Picture of the day
Staff from the International Federation of Journalists (IFJ) and European Federation of Journalists (EFJ) joined a large crowd outside the Greek Embassy in Brussels on Friday morning, 14 June, for a Solidarity Protest condemning the closure of Greek public broadcaster ERT, supporting the staff who were sacked, and calling for the Greek government to reverse its decision and put the broadcaster back on air.
Warning: A group calling itself the World Chinese Journalists Association is running a scam selling fake IFJ Press Cards. They have no association with the IFJ. Their cards are not authentic and they are illegally trading on the IFJ name. Do not buy their press cards.
The International Federation of Journalists will never ask you to send in money or fill in online forms for its Press Cards. Please do not respond to such requests in the hope of receiving IFJ Press Cards. IFJ Press Cards are issued to bona fide journalists by our affiliates only.
The IFJ International Press Card is Recognised by Journalists in over 134 Countries
Don't Leave Home
Journalists on the move need to have instantly recognisable accreditation and that is best provided by the International Press Card of the International Federation of Journalists, recognised the world over and the only press pass endorsed by national journalists' groups in more than 130 countries.
The IFJ Press Card is world's oldest and most reputable accreditation and provides instant confirmation that the bearer is a working journalist. It is only issued to genuine journalists who are committed to ethical standards and solidarity between media professionals.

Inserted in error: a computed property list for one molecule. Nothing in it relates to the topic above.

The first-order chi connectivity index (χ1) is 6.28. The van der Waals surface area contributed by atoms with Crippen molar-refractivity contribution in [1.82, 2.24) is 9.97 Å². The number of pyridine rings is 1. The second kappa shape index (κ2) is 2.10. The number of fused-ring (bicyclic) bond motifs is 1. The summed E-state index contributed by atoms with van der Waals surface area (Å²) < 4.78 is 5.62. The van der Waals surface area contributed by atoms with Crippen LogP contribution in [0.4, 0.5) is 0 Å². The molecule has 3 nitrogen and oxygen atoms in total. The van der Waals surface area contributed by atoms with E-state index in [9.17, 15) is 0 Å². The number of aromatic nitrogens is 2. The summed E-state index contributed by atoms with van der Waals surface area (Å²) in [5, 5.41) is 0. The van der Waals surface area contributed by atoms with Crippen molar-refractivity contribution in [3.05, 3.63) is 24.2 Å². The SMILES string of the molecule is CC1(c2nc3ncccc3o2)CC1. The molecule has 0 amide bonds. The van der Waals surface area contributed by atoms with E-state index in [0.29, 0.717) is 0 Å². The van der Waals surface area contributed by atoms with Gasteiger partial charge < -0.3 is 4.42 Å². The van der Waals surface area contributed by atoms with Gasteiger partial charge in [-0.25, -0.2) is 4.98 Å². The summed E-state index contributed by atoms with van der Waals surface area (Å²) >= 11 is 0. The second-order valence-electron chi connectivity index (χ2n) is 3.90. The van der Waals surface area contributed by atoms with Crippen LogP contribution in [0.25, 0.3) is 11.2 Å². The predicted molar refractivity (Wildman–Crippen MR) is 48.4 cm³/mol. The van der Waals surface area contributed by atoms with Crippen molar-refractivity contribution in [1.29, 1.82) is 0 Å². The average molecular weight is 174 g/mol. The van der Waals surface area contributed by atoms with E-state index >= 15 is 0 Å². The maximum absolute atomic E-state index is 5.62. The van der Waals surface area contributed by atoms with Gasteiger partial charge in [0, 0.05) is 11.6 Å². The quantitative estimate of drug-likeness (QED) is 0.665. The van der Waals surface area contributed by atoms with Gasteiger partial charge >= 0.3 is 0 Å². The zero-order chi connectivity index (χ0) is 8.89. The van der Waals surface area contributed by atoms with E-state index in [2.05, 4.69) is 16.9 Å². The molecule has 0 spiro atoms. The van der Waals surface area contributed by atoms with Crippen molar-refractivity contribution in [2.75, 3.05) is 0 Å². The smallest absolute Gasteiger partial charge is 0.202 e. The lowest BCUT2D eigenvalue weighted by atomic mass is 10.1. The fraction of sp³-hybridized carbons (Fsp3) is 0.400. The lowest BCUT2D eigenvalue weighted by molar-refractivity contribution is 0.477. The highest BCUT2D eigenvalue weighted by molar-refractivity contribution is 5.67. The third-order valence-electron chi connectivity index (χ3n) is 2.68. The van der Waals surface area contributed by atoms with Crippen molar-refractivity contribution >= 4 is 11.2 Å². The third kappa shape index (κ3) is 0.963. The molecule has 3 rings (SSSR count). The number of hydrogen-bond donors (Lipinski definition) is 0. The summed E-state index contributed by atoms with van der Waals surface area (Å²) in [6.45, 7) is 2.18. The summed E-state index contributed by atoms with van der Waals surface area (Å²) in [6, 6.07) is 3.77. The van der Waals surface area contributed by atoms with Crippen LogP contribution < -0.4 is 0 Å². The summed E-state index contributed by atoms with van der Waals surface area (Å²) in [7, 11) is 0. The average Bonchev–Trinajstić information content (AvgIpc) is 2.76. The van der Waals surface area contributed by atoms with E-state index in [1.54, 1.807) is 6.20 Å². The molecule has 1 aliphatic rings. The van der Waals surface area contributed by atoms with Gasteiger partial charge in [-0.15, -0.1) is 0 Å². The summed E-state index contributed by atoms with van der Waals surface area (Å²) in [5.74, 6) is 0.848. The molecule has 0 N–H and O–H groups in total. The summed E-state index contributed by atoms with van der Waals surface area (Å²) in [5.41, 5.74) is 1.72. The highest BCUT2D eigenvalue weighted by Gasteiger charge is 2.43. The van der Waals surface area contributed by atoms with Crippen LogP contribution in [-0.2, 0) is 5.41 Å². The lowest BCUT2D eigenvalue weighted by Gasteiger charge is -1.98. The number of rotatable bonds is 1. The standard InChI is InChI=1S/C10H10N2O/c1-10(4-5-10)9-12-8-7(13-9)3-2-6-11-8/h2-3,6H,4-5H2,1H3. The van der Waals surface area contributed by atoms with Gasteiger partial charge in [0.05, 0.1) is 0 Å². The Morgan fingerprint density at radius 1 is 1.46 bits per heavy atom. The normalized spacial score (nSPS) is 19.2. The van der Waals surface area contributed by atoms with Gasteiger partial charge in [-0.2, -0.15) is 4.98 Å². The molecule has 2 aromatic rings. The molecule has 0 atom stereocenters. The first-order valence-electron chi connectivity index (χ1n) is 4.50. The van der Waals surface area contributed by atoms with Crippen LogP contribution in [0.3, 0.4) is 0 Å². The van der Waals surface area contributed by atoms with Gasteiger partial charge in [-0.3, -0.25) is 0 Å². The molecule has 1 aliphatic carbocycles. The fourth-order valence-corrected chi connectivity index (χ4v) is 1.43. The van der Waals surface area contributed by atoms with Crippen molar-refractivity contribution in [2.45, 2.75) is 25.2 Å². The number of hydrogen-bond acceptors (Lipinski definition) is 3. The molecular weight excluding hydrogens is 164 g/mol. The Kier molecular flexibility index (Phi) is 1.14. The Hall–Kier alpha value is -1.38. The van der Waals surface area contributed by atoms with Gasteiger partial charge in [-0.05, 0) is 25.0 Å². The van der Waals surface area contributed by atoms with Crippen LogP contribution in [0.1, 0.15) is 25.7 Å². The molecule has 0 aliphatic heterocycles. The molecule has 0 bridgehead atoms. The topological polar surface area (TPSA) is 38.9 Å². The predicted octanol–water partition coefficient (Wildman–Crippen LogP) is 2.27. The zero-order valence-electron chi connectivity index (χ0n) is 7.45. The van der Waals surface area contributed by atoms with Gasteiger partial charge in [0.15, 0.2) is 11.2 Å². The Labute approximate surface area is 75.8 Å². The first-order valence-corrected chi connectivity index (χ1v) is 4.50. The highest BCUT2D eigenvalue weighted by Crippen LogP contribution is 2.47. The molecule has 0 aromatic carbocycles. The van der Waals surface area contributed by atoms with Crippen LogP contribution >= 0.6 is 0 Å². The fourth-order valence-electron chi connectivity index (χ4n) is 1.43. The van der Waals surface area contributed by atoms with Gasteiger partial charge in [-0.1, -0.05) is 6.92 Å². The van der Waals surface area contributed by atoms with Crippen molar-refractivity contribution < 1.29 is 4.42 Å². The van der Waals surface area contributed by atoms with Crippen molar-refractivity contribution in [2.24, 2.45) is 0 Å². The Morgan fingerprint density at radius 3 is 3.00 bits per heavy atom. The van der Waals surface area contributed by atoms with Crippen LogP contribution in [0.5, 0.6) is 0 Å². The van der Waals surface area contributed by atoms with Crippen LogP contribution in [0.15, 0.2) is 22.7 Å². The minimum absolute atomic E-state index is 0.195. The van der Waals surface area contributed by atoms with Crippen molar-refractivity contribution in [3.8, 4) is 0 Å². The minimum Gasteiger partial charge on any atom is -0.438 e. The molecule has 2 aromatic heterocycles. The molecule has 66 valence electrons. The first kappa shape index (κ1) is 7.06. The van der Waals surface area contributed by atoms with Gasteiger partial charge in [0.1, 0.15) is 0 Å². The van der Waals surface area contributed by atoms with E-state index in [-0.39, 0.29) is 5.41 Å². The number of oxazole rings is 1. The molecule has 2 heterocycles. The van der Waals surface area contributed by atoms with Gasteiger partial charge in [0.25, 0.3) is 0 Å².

Who Supports the IFJ Press Card?
The IFJ Card has for 60 years been issued by the world's largest network of journalists groups - see the full list on the IFJ's membership roll. Whenever an IFJ Press Card holder is travelling they can rely on the IFJ network to provide assistance. In most countries, the support and recognition provided to national journalists will be available to IFJ International Press Card holders.
What make the IFJ Press Card professional?
Simply, the IFJ Card is a statement of commitment by the holder to the IFJ's Code of Ethics, the world's most recognisable set of principles and standards for the conduct of journalism.
What are the advantages of carrying the IFJ Card?
Journalists travelling in conflict zones have testified to the benefits of the IFJ Press Card. It has helped many journalists get out of tricky situations in dealing with soldiers, police or officials. It opens doors to officials meetings. Holders can take advantage of the IFJ's official recognition within the European Union and within the agencies of the United Nations.
Not least, the IFJ Press Card in many countries will help journalists gain privileged access to media events - this is never guaranteed, but the IFJ Card gives journalists a better chance of success than any other international accreditation.
The IFJ provides support and services to press card holders, including access to the work of the International News Safety Institute, which campaigns for journalists' safety worldwide and the IFEX network which is a coalition of press freedom and journalists' groups that monitors the state of press freedom the world over. Regular bulletins from the IFJ and updates on actions in defence of journalists are available to all card holders.
Do I have to pay for the card?
The IFJ International Press Card, which is valid for two years, is available to the members of national associations and unions of journalists in over 130 countries at a fee. Please contact your union directly to find out the price.
How do I get one?
Journalists can apply for cards through national organisations of journalists.
Importantly, the IFJ card is not issued without verification of the applicant's status as a working journalist.
Beware of expensive imitations - none of which are endorsed by the world's journalism network. There are some organisations issuing cards to make money, but who represent virtually no-one, do not engage in any effective international representation of journalists and cannot provide back-up to protect journalists who get into trouble.